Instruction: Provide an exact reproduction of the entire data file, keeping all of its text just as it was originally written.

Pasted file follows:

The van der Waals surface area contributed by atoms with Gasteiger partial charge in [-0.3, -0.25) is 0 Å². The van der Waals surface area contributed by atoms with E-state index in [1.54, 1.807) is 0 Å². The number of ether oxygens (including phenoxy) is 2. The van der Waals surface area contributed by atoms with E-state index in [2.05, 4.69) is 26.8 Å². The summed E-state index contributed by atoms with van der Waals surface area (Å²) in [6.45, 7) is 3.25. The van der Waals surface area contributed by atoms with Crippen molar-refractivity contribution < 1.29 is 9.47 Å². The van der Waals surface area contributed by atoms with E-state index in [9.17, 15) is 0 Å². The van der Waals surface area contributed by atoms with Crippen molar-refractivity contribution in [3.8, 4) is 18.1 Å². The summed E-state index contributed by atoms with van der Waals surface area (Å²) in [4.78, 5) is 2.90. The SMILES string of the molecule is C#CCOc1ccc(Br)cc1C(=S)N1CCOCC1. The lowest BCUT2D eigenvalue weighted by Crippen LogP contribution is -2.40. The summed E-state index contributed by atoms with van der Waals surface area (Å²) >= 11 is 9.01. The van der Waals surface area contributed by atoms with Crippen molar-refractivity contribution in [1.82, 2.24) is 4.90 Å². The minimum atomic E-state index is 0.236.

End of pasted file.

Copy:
The van der Waals surface area contributed by atoms with Gasteiger partial charge in [-0.3, -0.25) is 0 Å². The van der Waals surface area contributed by atoms with E-state index in [1.54, 1.807) is 0 Å². The number of ether oxygens (including phenoxy) is 2. The van der Waals surface area contributed by atoms with E-state index in [2.05, 4.69) is 26.8 Å². The summed E-state index contributed by atoms with van der Waals surface area (Å²) in [6.45, 7) is 3.25. The van der Waals surface area contributed by atoms with Crippen molar-refractivity contribution < 1.29 is 9.47 Å². The van der Waals surface area contributed by atoms with E-state index in [9.17, 15) is 0 Å². The van der Waals surface area contributed by atoms with Crippen molar-refractivity contribution in [3.8, 4) is 18.1 Å². The summed E-state index contributed by atoms with van der Waals surface area (Å²) in [4.78, 5) is 2.90. The SMILES string of the molecule is C#CCOc1ccc(Br)cc1C(=S)N1CCOCC1. The lowest BCUT2D eigenvalue weighted by Crippen LogP contribution is -2.40. The summed E-state index contributed by atoms with van der Waals surface area (Å²) >= 11 is 9.01. The van der Waals surface area contributed by atoms with Crippen molar-refractivity contribution in [1.82, 2.24) is 4.90 Å². The minimum atomic E-state index is 0.236.